Kerala is a coastal state and is bordered on the west by the marine flora and fauna rich Arabian Sea. Marine fish landings of India in 2010 was 3.07 million tones which recorded a decline of about 1.31 lakh tones compared to the estimate for 2009. Among the states, Tamilnadu was the highest contributor of marine fish followed by Kerala. During 2010-11, 5.6 lakh tonnes of marine fish were landed in Kerala showing a decrease of 0.10 lakh tonnes (1.75%) over the previous year. The fish catches from the Kerala coast include more than 300 different species; the commercially important number is about 40 only. The high value species among the fish catches are still few, prominent among them are Seer fish, Prawn, Ribbon fish and Mackerel. During 2010-11 the catch of Ribbon fish was 15196 metric tones and penaeid prawn was 47620 metric tones. The quality of these high value species in the total catch ultimately decides the income of the fishermen. Oil sardine accounted for the major share of landings (27%), heavy landing of juvenile oil sardine in ring seine was also recorded. The catch of oil sardine was 151839 metric tonnes during 2010-11, shows a decreasing trend over the previous years, which is the most important variety consumed mainly by the poorer sections of the society. 

 

  Species wise composition of Marine fish landings in Kerala (2004-2005 to 2006-2007) (Tonnes)

Sl.No

Species

2004-05

2005-06

2006-07

 1

 Elasmobranchs 

 3044

3159

 

 2

 Eels

 148

168 

 

 3

 Cat Fish

 154

168 

 

 4

 Chirocenrtrus

 258

265 

 

 5.a

 Oil Sardine

 172754

149949 

 

 b

 Lesser Sardine

 98303

65268 

214773 

 c

 Amchorilla

 35312

30167 

33853 

 d

 Trissocles

 2308

3175 

 

 e

 Other Clupeids

 12791

15533 

 

 6

 Saurida&Saurus

 5916

5551 

6158

 7

 Hemirhamphus&Belone

 642

691 

 

 8

 Perches 

 30437

30400 

32971 

 9

 Red Mullets

 1616

1676 

 

 10

 Polynrmides 

 21

67 

 

 11

 Sciaenides 

 8992

9887 

8232 

 12 a

 Caranx 

 25419

26987

25258

 b

 Chornemus 

 1049

985 

 

 c

 Other Carangids

 24171

20766 

 

 13

 Leiognathus 

 5136

5306 

 

 14

 Lactrious 

 3907

3525 

 

 15

 Pomfrets 

 1393

1501 

 

 16

 Mackerel 

 43017

44202

45904 

 17

 Seerfish 

2371

2475

2648 

 18

 Tunnies 

11208

11923

12248 

 19

 Sphyraena 

1582

2094 

 

 20

 Mugil 

29 

42 

 

 21

 Soles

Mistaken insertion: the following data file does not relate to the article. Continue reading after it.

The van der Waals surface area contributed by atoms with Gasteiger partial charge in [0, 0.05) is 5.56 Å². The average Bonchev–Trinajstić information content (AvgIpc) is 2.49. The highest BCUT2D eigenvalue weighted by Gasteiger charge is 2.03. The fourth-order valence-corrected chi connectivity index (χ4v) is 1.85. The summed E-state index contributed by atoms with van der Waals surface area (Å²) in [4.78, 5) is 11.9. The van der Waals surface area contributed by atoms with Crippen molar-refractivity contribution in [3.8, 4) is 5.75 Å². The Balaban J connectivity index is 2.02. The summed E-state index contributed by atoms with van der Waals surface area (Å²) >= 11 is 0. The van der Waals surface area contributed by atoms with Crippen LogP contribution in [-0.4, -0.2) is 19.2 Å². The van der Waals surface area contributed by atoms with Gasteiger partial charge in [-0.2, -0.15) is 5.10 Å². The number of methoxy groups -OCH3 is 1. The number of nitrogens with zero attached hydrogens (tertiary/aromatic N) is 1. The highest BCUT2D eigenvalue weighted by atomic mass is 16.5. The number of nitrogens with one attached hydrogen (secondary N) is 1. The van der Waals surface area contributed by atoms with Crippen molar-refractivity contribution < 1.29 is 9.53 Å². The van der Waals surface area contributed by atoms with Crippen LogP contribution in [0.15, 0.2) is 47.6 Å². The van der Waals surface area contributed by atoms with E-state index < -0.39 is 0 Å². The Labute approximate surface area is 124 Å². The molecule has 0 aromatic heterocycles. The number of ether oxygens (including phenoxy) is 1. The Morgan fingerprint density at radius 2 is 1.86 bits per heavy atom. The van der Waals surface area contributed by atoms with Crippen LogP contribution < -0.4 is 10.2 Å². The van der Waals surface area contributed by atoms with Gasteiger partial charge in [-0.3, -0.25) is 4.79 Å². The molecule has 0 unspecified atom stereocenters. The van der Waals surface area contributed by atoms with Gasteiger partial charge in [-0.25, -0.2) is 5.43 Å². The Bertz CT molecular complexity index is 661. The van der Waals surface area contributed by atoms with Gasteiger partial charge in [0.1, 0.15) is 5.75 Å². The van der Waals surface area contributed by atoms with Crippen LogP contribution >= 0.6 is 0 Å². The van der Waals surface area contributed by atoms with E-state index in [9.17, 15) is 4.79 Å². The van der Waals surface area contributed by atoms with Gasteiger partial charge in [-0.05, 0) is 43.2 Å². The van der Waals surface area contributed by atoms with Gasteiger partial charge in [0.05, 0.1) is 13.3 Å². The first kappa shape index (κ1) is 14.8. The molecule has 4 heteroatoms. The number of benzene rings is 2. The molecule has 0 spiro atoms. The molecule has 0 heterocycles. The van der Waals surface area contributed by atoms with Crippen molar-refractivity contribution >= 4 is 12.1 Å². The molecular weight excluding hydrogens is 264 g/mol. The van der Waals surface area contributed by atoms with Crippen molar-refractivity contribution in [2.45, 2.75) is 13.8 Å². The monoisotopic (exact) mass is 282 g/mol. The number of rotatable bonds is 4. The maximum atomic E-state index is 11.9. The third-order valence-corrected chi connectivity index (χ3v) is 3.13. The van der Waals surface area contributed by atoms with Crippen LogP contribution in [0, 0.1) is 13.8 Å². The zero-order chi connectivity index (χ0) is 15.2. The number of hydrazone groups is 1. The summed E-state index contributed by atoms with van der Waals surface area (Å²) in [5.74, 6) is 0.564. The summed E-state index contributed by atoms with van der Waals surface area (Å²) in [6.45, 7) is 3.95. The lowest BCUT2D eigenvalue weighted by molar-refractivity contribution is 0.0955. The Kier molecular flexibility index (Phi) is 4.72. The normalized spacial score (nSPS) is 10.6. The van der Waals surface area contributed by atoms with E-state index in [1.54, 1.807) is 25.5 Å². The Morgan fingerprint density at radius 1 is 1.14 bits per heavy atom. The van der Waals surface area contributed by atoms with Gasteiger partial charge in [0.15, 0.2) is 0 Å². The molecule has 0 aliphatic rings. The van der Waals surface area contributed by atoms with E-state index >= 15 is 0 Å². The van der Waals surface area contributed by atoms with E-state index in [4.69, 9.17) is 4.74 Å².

8061

13951 

 

 22 a

 Penaeid Prawn

 53402

48006 

 

 b

 Non Penaeid Prawn

 3315

1738 

56779

 c

 Lobsters 

0

398 

 

 d

 Crabs 

 3418

4515 

 

 e

 Stomatopods 

 332

9547 

 

 23

 Cephalapoods 

15939 

14203 

 

 24

 Miscellanious 

6761 

14948 

100988 

 

Total

601863 

558913 

561028


Species-wise Inland Fish Production in Kerala (2003-04 to 2006-07)

 Sl.No

 Species

 2003-04

 2004-05

 2005-06

 2006-07

 

 

 Production

 %

 Production 

 %

 Production 

 %

 Production 

 %

 1

 Prawns 

 16136

 21

16334 

21 

14812 

19 

16226 

 20

 2

 Etroplus 

 4510

 6

 4458

 6

 4626

 6

 4452

 6

 3

 Murrels 

 3657

 5

 4133

 5

 4287

 6

 4081

 5

 4

 Tilapia 

 7739

 10

 7490

 10

 7965

 10

 7555

 10

 5

 Catfish 

 4359

 6

4740

 6

 4922

 6

 4484

 6

 6

 Jew Fish

 2795

 4

 2765

 4

 2871

 4

 2745

3

 7

 Others 

 37083

 48

 36531

 48

 38497

 49

 39564

50

 

 Total 

 76279 

 100 

 76451 

 100 

 77980 

 100 

 79110 

 100 


 

 

Income from Fisheries sector: The Gross State Domestic Product of the State has increased by about 97% during the period from 2005-06 to 2010-11 and the share of fisheries sector in the State Domestic Product has declined from 1.81 to 1.29 percent in the same period. The share of Primary Sector in GSDP has also declined from 18.05 to 14.07 percent. The contribution of fisheries sector in GSDP is given below:

                      

 Trend in Production

            Marine fisheries throughout the world are passing through a critical phase due to the present rate of biodiversity loss and fishing practices. Indian marine fisheries is also passing through a crisis due to its over capacity and open access nature. Marine fish production in India has showed a declining trend over the previous year. Estimates of the fishery resources assessment shows that among the maritime states in India, Kerala occupies the 2nd  position in marine fish production. The fish production in Kerala during 2010-11 was 6.81 lakh tonnes. The marine fishery resources of the state has almost attained the optimum level of production. During 2000-01 the inland fish production reached peak share of 13% of the total fish production of the state and thereafter declined slightly. At national level more than 50% of the total fish production is contributed by the inland sector. Government have approved a master plan for increasing the inland fish production of the state from the current level of 75000 tonnes to 2 lakh tonnes over a period of 10 years. It also aims at enhancing and developing the aquaculture for the economic and development of the state and ensuring food and livelihood security of the people in Kerala. The current level of Inland fish production is to the quantum of about 1.21 lakh tonnes. The National Agriculture Policy, which aims to attain a growth rate in excess of four percent annum in the agriculture sector, stresses the importance of food and nutritional security issues and the importance of animal husbandry and fisheries sectors in generating wealth and employment. India is one of the major fish producing countries in the world with third position in fisheries and second in inland fish production. During 2010-11, India’s total fish production was 6.82 million tones of which 3.07 million tonnes was from marine sector and 3.75 million tonnes was from Inland sector. The fisheries sector has contributed 1.1% of the National GDP and 4.7% of the GDP from Agriculture sector.